I recently went to a store to pick-up some vitamins. Unfortunately, they didn’t have the exact brand I was looking for, but the store manager was very helpful, and we were able to find something similar in another aisle. Overall, the store manager was incredibly kind, caring, and attentive, and I had a wonderful experience with her even though the store didn’t have what I needed. The manager even went as far as to say that if after trying them, I didn’t like them, I could bring them back.
I’m very cautious about which vitamins I take and what foods I eat, so upon leaving the store, I started to get buyer’s remorse. Therefore, I tried the pharmacy down the street, and eureka! They had the exact type of vitamin that I needed.
So, as you might expect, having not opened the previously purchased vitamins, I drove back to the store to return them. I found the same store manager, and I apologized and shared that I had found the exact vitamins that I needed at different store, so I wanted to make a return.
This time my experience with the manager was very different. She did not make eye contact. She was not friendly. She did not speak to me other than to ask if I had opened the vitamins within the 20 minutes they were in my possession. This interaction was cold and uncomfortable, and I was happy to get out of there.
This made me wonder how often we make others feel this way in our schools. When they bring us a unique situation or require more care and attention, are we honoring people’s humanity and extending care or are we making them feel like a nuisance?
It is not the job of those we serve to make our jobs easier. Parents are bringing their very best to us every day. Kids are showing up and doing their jobs every day – being kids! And we must love and teach them all to the best of our ability.
Teaching some of our students is going to come easier than teaching others. Leading some staff is going to come easier than leading others. Partnering with some parents is going to come easier than partnering with others.
And none of that changes that fact that all of us are worthy of love and belonging. All people have gifts, talents, and special kind of magic they bring to this world. It is our job to love people through their difficulties and to discover those hidden gems inside of them. It is our job to grow and nurture those gems inside of people, so they can reach their fullest potential.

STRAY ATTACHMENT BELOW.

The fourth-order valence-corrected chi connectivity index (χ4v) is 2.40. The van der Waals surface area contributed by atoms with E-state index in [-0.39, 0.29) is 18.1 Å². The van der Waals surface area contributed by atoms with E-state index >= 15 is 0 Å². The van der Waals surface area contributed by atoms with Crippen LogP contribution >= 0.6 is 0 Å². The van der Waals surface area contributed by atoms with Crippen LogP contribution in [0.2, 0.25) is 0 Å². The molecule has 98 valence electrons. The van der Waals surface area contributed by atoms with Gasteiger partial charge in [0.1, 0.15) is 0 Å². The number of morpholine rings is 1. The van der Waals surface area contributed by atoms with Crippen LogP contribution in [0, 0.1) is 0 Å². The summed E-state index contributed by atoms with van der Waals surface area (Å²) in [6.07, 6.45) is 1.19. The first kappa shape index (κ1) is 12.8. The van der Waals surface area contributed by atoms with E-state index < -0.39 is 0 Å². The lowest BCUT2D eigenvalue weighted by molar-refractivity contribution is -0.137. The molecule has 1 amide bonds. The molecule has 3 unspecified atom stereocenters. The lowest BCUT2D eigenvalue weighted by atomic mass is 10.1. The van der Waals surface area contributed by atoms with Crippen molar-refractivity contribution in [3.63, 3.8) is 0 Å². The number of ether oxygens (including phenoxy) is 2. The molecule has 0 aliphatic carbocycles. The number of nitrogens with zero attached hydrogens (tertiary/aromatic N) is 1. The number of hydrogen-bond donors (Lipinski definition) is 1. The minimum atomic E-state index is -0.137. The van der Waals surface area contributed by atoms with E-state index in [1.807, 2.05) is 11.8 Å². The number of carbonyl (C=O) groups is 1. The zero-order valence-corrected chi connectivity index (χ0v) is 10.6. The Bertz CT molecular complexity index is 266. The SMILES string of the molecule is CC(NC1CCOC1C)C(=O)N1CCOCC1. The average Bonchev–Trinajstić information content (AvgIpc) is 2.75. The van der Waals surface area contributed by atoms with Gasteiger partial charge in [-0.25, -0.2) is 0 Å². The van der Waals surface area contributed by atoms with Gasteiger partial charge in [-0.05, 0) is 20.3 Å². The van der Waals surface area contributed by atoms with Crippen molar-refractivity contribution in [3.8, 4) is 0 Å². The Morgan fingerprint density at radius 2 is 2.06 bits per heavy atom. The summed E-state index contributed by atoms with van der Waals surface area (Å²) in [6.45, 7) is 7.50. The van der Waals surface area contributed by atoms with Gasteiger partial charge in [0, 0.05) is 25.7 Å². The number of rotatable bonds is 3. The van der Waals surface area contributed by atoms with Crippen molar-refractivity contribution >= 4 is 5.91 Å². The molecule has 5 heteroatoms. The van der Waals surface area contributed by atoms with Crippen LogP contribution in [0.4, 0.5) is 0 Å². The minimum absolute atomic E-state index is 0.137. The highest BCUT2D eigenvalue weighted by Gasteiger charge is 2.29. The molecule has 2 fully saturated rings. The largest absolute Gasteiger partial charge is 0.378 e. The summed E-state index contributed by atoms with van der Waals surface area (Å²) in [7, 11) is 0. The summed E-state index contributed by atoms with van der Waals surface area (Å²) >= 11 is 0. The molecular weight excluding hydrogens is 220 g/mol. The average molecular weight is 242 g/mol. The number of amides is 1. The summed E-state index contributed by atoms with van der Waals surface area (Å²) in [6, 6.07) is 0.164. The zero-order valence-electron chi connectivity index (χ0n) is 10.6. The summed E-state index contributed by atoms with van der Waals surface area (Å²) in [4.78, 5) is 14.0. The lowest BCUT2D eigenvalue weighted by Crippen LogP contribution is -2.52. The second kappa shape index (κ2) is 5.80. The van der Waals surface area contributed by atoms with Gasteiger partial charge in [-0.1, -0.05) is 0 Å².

As educators, when we nourish others in reaching their fullest potential, we are one step closer to reaching our fullest potential. We are one step closer to reaching our highest professional purpose.
So, the next time someone feels like a lot of work, let’s try to see that as a big opportunity to show that person that they are worth it. Because behavior is communication. People are fighting battles we cannot see.
Let’s listen and care for people in a way that makes them feel in that moment, they are the most important person in the world to us.
We are not too busy for this. This is the work. Everything else is secondary.
We must take care of ourselves, so we can show up fully for others.
And we aren’t going to get it right every time.
So, when we struggle, we need to dust ourselves off, learn, and do better next time. And when we’ve negatively impacted another person, we should apologize.
Picture someone in your professional world who feels like more work to you. How might you find a smidge more energy to show up for that person in a more constructive way?
What is something small or big that you could do to care for yourself, so you can care for others?
How might you become a bit more genuinely curious about the behavior of someone who has challenged you?